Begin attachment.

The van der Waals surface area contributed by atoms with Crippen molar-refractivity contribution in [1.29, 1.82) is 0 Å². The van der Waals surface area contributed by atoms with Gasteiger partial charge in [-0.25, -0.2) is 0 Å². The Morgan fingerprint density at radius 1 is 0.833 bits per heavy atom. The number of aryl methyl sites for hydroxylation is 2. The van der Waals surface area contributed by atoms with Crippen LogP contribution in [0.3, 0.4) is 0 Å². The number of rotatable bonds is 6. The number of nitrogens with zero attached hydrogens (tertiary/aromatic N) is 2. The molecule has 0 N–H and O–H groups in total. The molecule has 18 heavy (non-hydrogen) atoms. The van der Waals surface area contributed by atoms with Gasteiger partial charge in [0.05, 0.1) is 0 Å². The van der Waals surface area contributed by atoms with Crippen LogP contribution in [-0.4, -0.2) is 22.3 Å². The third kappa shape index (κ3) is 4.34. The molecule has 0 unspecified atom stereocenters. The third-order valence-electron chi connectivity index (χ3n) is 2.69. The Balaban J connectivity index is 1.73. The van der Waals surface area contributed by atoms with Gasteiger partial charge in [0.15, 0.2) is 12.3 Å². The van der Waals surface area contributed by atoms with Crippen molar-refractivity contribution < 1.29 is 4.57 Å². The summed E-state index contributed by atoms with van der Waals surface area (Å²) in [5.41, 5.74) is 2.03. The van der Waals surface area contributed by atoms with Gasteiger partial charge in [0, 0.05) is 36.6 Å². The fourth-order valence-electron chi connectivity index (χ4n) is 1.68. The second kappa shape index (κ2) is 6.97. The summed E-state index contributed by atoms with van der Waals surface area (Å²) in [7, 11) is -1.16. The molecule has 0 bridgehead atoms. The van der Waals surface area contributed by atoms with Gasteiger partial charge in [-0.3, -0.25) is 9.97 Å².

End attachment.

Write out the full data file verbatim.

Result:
The van der Waals surface area contributed by atoms with Crippen molar-refractivity contribution in [1.29, 1.82) is 0 Å². The van der Waals surface area contributed by atoms with Gasteiger partial charge in [-0.25, -0.2) is 0 Å². The Morgan fingerprint density at radius 1 is 0.833 bits per heavy atom. The number of aryl methyl sites for hydroxylation is 2. The van der Waals surface area contributed by atoms with Crippen LogP contribution in [0.3, 0.4) is 0 Å². The number of rotatable bonds is 6. The number of nitrogens with zero attached hydrogens (tertiary/aromatic N) is 2. The molecule has 0 N–H and O–H groups in total. The molecule has 18 heavy (non-hydrogen) atoms. The van der Waals surface area contributed by atoms with Gasteiger partial charge in [0.05, 0.1) is 0 Å². The van der Waals surface area contributed by atoms with Crippen LogP contribution in [-0.4, -0.2) is 22.3 Å². The third kappa shape index (κ3) is 4.34. The molecule has 0 unspecified atom stereocenters. The third-order valence-electron chi connectivity index (χ3n) is 2.69. The Balaban J connectivity index is 1.73. The van der Waals surface area contributed by atoms with Gasteiger partial charge in [0.15, 0.2) is 12.3 Å². The van der Waals surface area contributed by atoms with Crippen molar-refractivity contribution < 1.29 is 4.57 Å². The summed E-state index contributed by atoms with van der Waals surface area (Å²) in [5.41, 5.74) is 2.03. The van der Waals surface area contributed by atoms with Gasteiger partial charge in [0, 0.05) is 36.6 Å². The fourth-order valence-electron chi connectivity index (χ4n) is 1.68. The second kappa shape index (κ2) is 6.97. The summed E-state index contributed by atoms with van der Waals surface area (Å²) in [7, 11) is -1.16. The molecule has 0 bridgehead atoms. The van der Waals surface area contributed by atoms with Gasteiger partial charge in [-0.3, -0.25) is 9.97 Å².